While your berries are thickening, you can prepare your jars and wash the dishes that you have. Less to do later. One thick, pour into hot jars, put lid on and screw the ring loosely. Put in water bath for 5 minutes. Remove, let cool. I would let these jars sit for at least a week before giving into your craving. 

My first batch last night turned out a little better, I think because I let it cook longer. This is an ongoing process for me. When I get market berries, I will try again. It's amazing that eights pounds of berries fit into nine jars. You may have more or less jars depending on how much liquid cooks off and how big your jars are. Happy jammin'!

The Real Lady Marmalade

She's my friend Chris. Artist, gallery worker, mountain biker turned stay at home mom, artist, web designer and creator. When I met Chris, she had two children, E and Q. E was 3ish and Q just a year. Now she has three. E is almost 7, Q is 5 and T is 2. Chris was a banker, type A and terribly over protective. She always had her eye on the kids. She was, and still to some extent, is my parenting opposite. No matter how hard I try, I cannot shake the type A completely out of her. Chris is a great mom, wife and friend. Lately Chris has been getting creative in the kitchen. For the past three years, Chris has been making marmalade from all the citrus that grows in her back yard. It's so good! So I thought I would share her recipe, with her permission, with all of you.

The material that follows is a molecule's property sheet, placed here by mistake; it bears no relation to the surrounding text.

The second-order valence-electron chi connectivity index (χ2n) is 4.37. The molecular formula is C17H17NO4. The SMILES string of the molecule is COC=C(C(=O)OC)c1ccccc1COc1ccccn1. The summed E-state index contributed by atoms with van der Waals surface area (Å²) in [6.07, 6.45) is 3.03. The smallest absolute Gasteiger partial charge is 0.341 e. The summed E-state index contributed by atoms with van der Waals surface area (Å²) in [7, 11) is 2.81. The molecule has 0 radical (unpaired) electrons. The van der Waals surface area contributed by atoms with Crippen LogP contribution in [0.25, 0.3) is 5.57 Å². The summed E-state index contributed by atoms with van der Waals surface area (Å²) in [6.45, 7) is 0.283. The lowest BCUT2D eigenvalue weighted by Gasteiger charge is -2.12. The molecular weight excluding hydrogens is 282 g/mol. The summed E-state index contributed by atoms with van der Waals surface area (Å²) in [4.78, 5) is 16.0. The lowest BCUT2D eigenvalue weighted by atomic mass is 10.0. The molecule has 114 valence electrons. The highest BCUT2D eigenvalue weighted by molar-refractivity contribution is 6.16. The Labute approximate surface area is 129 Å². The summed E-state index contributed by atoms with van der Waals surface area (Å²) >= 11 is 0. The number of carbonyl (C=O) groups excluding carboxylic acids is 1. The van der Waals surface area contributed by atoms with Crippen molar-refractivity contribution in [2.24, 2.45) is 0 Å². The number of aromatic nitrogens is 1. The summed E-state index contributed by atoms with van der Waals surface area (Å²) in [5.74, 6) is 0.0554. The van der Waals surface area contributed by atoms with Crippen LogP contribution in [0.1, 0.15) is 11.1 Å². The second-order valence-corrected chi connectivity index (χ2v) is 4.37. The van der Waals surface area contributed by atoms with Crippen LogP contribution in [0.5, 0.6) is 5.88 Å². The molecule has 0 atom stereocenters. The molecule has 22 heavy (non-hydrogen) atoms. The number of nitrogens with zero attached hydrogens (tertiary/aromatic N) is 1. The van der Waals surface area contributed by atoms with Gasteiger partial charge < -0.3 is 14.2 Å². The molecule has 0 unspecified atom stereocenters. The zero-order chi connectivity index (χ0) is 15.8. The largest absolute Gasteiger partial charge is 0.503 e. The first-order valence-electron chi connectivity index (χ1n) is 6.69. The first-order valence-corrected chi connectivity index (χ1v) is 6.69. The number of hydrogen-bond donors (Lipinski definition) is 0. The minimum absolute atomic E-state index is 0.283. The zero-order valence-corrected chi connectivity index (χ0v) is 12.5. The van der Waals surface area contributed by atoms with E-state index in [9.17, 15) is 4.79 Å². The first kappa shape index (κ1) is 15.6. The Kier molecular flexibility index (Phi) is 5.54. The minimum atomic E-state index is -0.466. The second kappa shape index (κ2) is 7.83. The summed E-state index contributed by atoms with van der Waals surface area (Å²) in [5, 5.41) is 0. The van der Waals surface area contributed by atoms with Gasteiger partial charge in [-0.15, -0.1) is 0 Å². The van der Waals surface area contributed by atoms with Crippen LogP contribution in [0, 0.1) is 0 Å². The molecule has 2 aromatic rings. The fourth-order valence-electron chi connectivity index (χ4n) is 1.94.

5 cups of fruit pureed (You can use all kinds of citrus, keep in mind how tart you want your marmalade)
2 cups of juice (from your cutting of fruit, use a cutting board with a gutter)
4.5 cups of sugar
2 tbsp zest

Wash your fruit and peel with a knife. It's ok to leave some of the white on your fruit. Remember to collect your juice as you go. Bring juice and zest to a boil. Start to cook down fruit and sugar. Add juice and continue to cook down until fruit and juice get thick and syrupy. ONLY COOK ONE BATCH PER POT or you will be waiting forever for it to thicken.

Once everything has thickened, pour into your prepared jars. (Prepared = washed with soap and water and make sure jars are hot. I boil mine in my water bath.) Put the lids on and loosely screw the rings on. By loosely I don't mean so shit floats out but don't muscle 'em. Put them in the water bath for 10 minutes. Take them out and wait for the blessed Pop! Let them sit for a week or so.

"When I think spring, I think cerveza. And salsa." Actual Chris quote.